3 Takeaways from Neural’s Telco Risk Survey

Neural Technologies have published a new survey of worldwide telecoms risk management, and the results make interesting reading. However, the existence of the survey is almost as intriguing as the answers received. This is the first time that a vendor has asked telcos to provide a comprehensive estimate of lost revenues since the Subex-Analysys survey ended in 2007.

The absence of vendor-led surveys has not stopped other organizations from filling the void; the CFCA runs a biennial survey of fraud leakages, and the TMF’s RA team has increasingly concentrated on gathering data instead of issuing standards. However, surveys fell out of favor with vendors because they did not generate reliable publicity.

The difficulty that Neural will face, if they intend to repeat their survey, is that estimates of leakage are only useful for marketing if they fall in the ‘Goldilocks zone’. If leakage estimates are too low, the results are boring and everybody ignores them. But if estimates are too high, the suspicion is that they have been exaggerated. And the trickiest challenge is how to interpret a change in the results from one survey to the next. If losses fall, people will pay less attention, and it is less likely that the survey will be repeated. If leakages rise, that begs a question about the value of the work done to prevent and control leakages. Either way, the interesting results from this new survey need to be put into context – or to be precise, need to judged whilst remembering we lack the context that comes from having comparative results for previous years.

Neural’s survey was conducted by an independent research firm, Milner Strategic Marketing. It comprised of 19 questions that were asked via SurveyMonkey, the online survey host. The questionnaire was completed by 113 individuals, putting the survey on a par with surveys run by the TMF and CFCA. Here are three of the key findings.

The global average for revenue loss is 13 percent

Whilst the worldwide average was that losses represented 13.1 percent of revenues, there was a wide degree of variance in estimates between regions. Western European telcos had the lowest estimate of leakage, at only 8.2 percent, whilst Central Asian telcos had the highest, at 17.1 percent.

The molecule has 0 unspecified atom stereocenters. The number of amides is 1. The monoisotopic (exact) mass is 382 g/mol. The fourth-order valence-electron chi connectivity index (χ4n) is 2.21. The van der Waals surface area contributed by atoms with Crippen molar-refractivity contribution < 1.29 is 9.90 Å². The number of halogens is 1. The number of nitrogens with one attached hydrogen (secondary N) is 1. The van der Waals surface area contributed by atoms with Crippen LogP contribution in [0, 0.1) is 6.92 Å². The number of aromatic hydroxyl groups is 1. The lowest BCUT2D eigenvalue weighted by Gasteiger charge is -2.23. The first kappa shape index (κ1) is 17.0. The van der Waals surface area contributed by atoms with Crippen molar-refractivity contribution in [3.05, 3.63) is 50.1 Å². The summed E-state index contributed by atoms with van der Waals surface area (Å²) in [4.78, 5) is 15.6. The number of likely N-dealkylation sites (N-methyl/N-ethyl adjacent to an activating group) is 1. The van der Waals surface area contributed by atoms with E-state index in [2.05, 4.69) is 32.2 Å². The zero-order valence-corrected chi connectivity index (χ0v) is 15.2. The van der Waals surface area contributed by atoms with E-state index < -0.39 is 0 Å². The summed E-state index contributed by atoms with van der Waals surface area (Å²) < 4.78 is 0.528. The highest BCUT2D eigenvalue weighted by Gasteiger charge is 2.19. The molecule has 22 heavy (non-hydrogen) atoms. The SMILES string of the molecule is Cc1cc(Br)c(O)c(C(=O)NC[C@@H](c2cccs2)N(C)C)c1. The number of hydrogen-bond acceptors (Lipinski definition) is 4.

To be frank, I find these estimates to be high. My main objection is straightforward. Global telecoms revenues were around two and a quarter trillion dollars in 2015. Telecoms represents about 3 percent of the economy of the entire planet. A 13 percent loss means the industry could, in theory, have made an additional 300 billion dollars every year. To put that number into context, 300 billion dollars is slightly less than the total economy of Israel, and slightly more than the total economy of their neighbors, Egypt. Only a minority of countries have an economy worth more than 300 billion dollars. If telcos succeeded in generating another 300 billion dollars in revenue, it would mean either the global economy would grow by about 0.4 percent, or else that money would be diverted from other spending. Neither scenario sounds reasonable to me. A more conservative analysis would conclude that 300 billion dollars is a theoretical maximum that could never be realized in practice because even if telcos never made a mistake, customers would respond by simply consuming less. I think this more likely than hypothesizing that fixing the errors made by telcos would generate better returns than purchasing Egypt and making its 80 million population work for free.

One recurring problem with estimates of this type is to define the limits of what is being estimated. The more expansive the scope of the leakage, the higher the estimate will be, and Neural did provide a broad definition of loss that included billing errors, bad debt, call routing errors, and more. Even so, the result is more than we might expect by adding together results from other research.